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European photography start-ups implode

Scores of photographers working via on-demand photography start-up, LemonOne, have been left out of pocket following an acquisition-gone-wrong by a competing start-up, Boom.

According to LemonOne founders, who were fired by Boom along with other staff, photographer payments from September and October are, at best, frozen until insolvency proceedings are concluded.

The two European businesses, the German LemonOne and Italian Boom, join the likes of Kodakit as companies that failed to capitalise on the on-demand photography business.

Boom’s acquisition of LemonOne in June 2022 led to the downfall, after Boom investors turned off the funding tap that was integral to cover basic business expenses.

LemonOne, founded in 2017, was a subscription-based photo shoot booking platform that specialised in real estate, food, and travel photography.

LemonOne offered customers three subscription packages that buy a prescribed number of shoots, with the more expensive packages offering additional services. While no prices are quoted, the cheapest package buys between 10-100 ‘standard’ photo shoots per year, and the most expensive is 1000+ ‘tailor-made’ shoots as well as upgrades like cloud storage and customer support.

The LemonOne photography pay rate isn’t provided, but as of June 2019 it claimed to have signed up over 6000 freelance photographers and videographers.

Boom, founded in 2018, is also a subscription-based ‘visual production platform’ with big plans. Talk of becoming the Amazon of photography, which uses AI machine learning algorithms to apparently automate processes and strip professional photography down to its bare essentials.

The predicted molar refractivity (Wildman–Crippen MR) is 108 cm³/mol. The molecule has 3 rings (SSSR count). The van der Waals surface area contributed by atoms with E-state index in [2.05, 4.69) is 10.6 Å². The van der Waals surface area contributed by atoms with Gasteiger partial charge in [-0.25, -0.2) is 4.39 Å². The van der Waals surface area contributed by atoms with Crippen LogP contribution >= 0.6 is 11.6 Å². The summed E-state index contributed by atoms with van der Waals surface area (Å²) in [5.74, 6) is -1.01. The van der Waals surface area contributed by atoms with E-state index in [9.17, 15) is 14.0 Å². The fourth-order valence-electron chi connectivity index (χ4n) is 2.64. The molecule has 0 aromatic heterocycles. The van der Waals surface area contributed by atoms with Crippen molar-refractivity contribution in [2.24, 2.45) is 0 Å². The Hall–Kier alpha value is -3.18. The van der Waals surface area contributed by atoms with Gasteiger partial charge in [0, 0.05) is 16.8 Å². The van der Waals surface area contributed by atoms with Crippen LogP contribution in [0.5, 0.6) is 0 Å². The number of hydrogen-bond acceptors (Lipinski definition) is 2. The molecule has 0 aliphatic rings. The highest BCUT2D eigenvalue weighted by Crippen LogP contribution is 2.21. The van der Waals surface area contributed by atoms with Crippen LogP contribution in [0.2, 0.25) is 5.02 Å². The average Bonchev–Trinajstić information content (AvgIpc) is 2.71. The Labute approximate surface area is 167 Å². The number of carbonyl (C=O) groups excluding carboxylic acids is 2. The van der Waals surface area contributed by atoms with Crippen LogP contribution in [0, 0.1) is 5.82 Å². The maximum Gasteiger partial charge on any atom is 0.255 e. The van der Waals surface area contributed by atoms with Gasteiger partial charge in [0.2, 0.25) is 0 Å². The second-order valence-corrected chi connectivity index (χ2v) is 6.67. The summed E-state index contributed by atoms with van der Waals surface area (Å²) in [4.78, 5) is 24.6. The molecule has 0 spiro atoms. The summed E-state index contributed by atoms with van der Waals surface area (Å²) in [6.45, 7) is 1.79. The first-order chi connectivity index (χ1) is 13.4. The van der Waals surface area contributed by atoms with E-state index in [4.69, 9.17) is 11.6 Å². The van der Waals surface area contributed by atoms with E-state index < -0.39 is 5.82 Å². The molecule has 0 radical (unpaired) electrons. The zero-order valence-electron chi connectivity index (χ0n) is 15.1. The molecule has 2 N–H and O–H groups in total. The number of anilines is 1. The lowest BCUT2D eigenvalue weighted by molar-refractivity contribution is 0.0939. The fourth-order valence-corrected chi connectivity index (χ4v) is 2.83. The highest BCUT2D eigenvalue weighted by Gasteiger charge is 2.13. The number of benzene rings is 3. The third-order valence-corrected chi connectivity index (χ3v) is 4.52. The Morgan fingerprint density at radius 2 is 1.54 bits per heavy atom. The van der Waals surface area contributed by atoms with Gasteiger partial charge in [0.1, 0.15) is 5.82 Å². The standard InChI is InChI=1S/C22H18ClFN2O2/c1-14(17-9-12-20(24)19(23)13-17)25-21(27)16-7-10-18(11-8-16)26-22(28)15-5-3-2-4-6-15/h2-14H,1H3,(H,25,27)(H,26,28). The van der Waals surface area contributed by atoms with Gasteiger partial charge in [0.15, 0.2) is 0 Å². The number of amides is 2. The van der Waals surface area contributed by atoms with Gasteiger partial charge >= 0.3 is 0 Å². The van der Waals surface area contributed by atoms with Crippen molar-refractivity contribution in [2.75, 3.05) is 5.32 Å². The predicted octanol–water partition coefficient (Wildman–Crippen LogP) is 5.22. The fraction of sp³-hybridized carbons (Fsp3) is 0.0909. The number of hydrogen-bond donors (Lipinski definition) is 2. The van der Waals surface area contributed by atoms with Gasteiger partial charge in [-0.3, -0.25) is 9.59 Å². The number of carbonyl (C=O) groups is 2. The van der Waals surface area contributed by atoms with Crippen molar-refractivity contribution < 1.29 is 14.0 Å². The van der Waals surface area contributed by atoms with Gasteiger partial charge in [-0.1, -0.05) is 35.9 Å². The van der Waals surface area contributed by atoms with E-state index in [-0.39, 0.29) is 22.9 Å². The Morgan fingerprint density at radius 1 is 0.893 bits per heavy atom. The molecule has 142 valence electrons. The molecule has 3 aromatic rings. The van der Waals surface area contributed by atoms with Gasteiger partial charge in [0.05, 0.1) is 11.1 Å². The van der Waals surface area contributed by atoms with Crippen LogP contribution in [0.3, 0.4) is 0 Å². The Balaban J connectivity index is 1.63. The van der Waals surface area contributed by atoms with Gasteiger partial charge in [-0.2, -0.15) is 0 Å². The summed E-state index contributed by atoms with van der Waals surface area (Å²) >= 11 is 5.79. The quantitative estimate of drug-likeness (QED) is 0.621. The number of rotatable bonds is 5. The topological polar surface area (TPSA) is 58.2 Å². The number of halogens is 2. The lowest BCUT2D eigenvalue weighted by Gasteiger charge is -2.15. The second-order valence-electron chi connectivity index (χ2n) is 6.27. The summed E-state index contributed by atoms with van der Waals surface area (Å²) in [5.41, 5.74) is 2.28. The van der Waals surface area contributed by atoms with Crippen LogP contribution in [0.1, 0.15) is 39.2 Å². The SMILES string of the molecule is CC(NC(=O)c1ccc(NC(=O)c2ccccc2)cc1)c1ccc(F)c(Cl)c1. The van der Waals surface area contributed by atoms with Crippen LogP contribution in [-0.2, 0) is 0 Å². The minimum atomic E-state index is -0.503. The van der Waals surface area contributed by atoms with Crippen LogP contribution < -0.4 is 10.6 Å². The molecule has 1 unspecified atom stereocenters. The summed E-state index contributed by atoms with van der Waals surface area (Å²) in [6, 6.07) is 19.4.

Here’s a 2021 interview excerpt with Boom co-founder and CEO, Federico Mattia Dolci, from EU-Startups:

‘“Software is eating the world,” wrote Marc Andreessen, in an essay published in The Wall Street Journal in 2011. In the space of 10 years, the music industry shifted from CDs to Spotify. Netflix did much the same with video streaming. What about photography? Now it’s our turn. We are designing a Content-as-a-Service platform to transform a traditionally physical service — that handles complex logistics — into a digital, hassle-free service for worldwide businesses. It will be a scalable environment that manages visual content lifecycles.

The content thus becomes the vehicle of an epochal transformation. Technology is the first true value and vehicle for a radical chance to solve the famous ‘innovator’s dilemma‘. It’s a new arena, in which it is possible to design an ever-growing, multiple-act company that continuously evolves, builds new products, and expands into new regions or verticals and boasts superior unit economics, long-term cash flows, and agile and data-driven product development.